NOTE: In the 2015 BJCP Style Guidelines, Eisbock has been moved to Style 9B in Category 9 Strong European Beer which contains more strongly flavored and higher alcohol lagers from Germany and the Baltic region. Most are dark, but some pale versions are known.
Eisbocks gain their strength from being frozen near the end of conditioning. Because water freezes before alcohol, the almost frozen beer is drained off the ice crystals that form in the conditioning vessel. The beer will lose about 7% to 10% of its water content. In the resulting beer, the alcohol concentration increases to near 10% ABV, about twice as much as a typical German lager. Because they are still bockbiers, Eisbocks have all the characteristics of a typical strong bockbier. They are much maltier and smoother than even the Dopplebock biers.
In Germany, you will find this beer is exemplified by G’frorns, which are brewed in the northern Bavarian Kulmbacher AG, (the reputed brewery of origin of the Eisbock style). These beers are best when sipped in a brandy snifter like a Sherry, Port, or Madeira. Eisbocks can be made as a lager with barley, like the Reichelbräu G’frorns, or as an ale with wheat, called weizeneisbock. The weizeneisbock that is most often available in North America is Schneider Aventinus Weizeneisbock, which has a 12% ABV.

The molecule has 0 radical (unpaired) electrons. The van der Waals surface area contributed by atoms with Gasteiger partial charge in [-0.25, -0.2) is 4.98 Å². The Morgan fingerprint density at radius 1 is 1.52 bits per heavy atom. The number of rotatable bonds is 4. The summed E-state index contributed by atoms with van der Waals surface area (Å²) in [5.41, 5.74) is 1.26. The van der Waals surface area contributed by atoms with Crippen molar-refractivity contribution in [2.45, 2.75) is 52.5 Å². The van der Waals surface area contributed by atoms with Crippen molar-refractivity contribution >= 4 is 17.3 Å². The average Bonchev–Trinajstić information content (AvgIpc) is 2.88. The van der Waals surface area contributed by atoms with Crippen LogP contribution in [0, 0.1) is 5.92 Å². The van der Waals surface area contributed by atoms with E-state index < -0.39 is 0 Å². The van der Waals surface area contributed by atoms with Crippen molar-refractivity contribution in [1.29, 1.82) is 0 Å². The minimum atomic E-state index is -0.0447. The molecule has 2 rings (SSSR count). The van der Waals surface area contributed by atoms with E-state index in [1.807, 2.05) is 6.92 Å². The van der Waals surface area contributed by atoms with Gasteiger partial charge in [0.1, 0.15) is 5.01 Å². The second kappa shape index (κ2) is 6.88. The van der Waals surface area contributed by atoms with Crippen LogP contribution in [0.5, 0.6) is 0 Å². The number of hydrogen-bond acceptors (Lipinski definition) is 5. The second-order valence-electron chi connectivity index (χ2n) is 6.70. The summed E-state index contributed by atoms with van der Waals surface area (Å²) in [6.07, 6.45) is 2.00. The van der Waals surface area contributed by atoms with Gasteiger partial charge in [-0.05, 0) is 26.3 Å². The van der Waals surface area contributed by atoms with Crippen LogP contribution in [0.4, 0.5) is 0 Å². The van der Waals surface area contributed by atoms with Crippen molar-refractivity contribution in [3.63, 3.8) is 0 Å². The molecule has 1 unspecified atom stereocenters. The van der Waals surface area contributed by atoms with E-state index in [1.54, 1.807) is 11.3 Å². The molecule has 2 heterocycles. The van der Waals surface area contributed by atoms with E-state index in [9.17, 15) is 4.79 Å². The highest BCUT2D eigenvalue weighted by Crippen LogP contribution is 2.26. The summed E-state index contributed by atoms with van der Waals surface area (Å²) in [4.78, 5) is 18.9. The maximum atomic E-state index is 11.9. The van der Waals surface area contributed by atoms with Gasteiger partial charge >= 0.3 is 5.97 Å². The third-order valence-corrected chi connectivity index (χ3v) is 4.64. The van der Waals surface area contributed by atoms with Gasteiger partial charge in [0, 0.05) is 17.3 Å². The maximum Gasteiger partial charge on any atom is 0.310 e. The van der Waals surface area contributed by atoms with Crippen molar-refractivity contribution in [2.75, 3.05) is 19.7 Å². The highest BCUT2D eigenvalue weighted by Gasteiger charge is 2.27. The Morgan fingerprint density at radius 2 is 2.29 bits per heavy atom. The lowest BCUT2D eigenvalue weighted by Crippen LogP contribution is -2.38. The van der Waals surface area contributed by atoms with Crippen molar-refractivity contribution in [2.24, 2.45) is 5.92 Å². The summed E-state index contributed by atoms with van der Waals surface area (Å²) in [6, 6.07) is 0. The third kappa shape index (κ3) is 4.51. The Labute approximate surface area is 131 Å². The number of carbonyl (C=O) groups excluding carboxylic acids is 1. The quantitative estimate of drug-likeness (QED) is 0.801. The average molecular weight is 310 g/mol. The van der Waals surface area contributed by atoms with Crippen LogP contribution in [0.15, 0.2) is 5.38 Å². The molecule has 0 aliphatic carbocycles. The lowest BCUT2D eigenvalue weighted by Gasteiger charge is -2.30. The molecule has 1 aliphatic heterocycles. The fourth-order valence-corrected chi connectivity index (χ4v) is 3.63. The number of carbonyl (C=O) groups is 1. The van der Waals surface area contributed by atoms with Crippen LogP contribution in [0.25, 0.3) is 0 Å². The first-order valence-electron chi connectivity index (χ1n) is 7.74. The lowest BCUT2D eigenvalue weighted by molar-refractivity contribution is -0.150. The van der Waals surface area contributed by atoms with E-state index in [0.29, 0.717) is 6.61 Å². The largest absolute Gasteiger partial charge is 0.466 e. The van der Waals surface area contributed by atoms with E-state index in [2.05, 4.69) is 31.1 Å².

These beers have a beguiling history with many different stories about how the first Eisbock was made. One of the most popular is that a brewery worker was told to roll all the doppelbock barrels to another building before he finished his shift for the day. Being the lazy worker that he was, he simply rolled them outside, intending to finish in the morning. After a bitter cold night, all the barrels froze solid and burst open. Supposedly the brewmaster made the boy drink the thick dark liquid in the middle of the ice as punishment. And the beer style we now know as Eisbock was born, or not.
To brew a good eisbockbier, you can’t just brew a strong doppelbock and then concentrate it by freezing. The resulting beer would be way too sweet and cloying with super strong caramel and bready malt flavors. When you brew a doppelbock that is on the upper end of the style in alcohol content, the resulting beer may turn out to taste like sweet cleaning fluid. According to Jamil in Brewing Classic Styles 80 Winning Recipes Anyone Can Brew, you must reduce the caramel and Munich malts and use a yeast which attenuates well for the beer to come out balanced. It’s best to keep the water loss around 10% and never more than 25% to keep the alcohol smooth and not harsh or burning.
It is key to first brew a Doppelbock that is in balance with subtle flavors. Once the beer is freeze-distilled, any flaws will become abundantly evident. You will most likely need a long conditioning period for the alcohol and flavors to mellow. Follow these guidelines and you should be able to make a great Eisbock.
References: Information for this page was adapted from the 2008 BJCP Style Guidelines, the page on Bockbier from The German Beer Institute, The German Beer Portal for North America, and Brewing Classic Styles, 80 Winning Recipes Anyone Can Brew, by Jamil Zainasheff and John J. Palmer.